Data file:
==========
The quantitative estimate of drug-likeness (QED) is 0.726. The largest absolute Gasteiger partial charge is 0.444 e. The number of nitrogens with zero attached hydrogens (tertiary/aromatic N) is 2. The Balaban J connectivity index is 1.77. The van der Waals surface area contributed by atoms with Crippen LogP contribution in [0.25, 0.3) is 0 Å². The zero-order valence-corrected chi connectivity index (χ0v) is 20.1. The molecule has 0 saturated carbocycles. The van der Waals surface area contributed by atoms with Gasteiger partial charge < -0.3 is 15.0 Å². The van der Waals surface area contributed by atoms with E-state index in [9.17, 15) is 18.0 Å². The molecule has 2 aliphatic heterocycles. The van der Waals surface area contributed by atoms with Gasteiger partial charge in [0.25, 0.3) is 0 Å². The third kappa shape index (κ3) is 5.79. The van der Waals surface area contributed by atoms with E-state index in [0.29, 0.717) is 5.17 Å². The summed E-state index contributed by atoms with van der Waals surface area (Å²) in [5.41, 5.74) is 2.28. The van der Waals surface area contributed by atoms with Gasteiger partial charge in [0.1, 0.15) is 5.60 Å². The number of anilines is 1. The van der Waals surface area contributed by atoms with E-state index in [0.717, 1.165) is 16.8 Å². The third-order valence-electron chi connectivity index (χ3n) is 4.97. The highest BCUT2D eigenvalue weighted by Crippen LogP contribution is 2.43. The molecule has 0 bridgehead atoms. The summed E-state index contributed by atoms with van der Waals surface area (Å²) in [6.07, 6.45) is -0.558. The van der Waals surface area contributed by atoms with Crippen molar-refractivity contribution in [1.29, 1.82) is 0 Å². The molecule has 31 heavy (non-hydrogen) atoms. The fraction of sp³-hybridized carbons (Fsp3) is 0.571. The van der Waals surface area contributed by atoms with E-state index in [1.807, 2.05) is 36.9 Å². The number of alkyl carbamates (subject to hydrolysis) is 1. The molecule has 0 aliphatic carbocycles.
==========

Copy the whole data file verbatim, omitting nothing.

The quantitative estimate of drug-likeness (QED) is 0.726. The largest absolute Gasteiger partial charge is 0.444 e. The number of nitrogens with zero attached hydrogens (tertiary/aromatic N) is 2. The Balaban J connectivity index is 1.77. The van der Waals surface area contributed by atoms with Crippen LogP contribution in [0.25, 0.3) is 0 Å². The zero-order valence-corrected chi connectivity index (χ0v) is 20.1. The molecule has 0 saturated carbocycles. The van der Waals surface area contributed by atoms with Gasteiger partial charge < -0.3 is 15.0 Å². The van der Waals surface area contributed by atoms with E-state index in [9.17, 15) is 18.0 Å². The molecule has 2 aliphatic heterocycles. The van der Waals surface area contributed by atoms with Gasteiger partial charge in [0.25, 0.3) is 0 Å². The third kappa shape index (κ3) is 5.79. The van der Waals surface area contributed by atoms with E-state index in [0.29, 0.717) is 5.17 Å². The summed E-state index contributed by atoms with van der Waals surface area (Å²) in [5.41, 5.74) is 2.28. The van der Waals surface area contributed by atoms with Gasteiger partial charge in [0.1, 0.15) is 5.60 Å². The number of anilines is 1. The van der Waals surface area contributed by atoms with E-state index in [0.717, 1.165) is 16.8 Å². The third-order valence-electron chi connectivity index (χ3n) is 4.97. The highest BCUT2D eigenvalue weighted by Crippen LogP contribution is 2.43. The molecule has 0 bridgehead atoms. The summed E-state index contributed by atoms with van der Waals surface area (Å²) in [6.07, 6.45) is -0.558. The van der Waals surface area contributed by atoms with Crippen molar-refractivity contribution in [1.29, 1.82) is 0 Å². The molecule has 31 heavy (non-hydrogen) atoms. The fraction of sp³-hybridized carbons (Fsp3) is 0.571. The van der Waals surface area contributed by atoms with E-state index in [1.807, 2.05) is 36.9 Å². The number of alkyl carbamates (subject to hydrolysis) is 1. The molecule has 0 aliphatic carbocycles.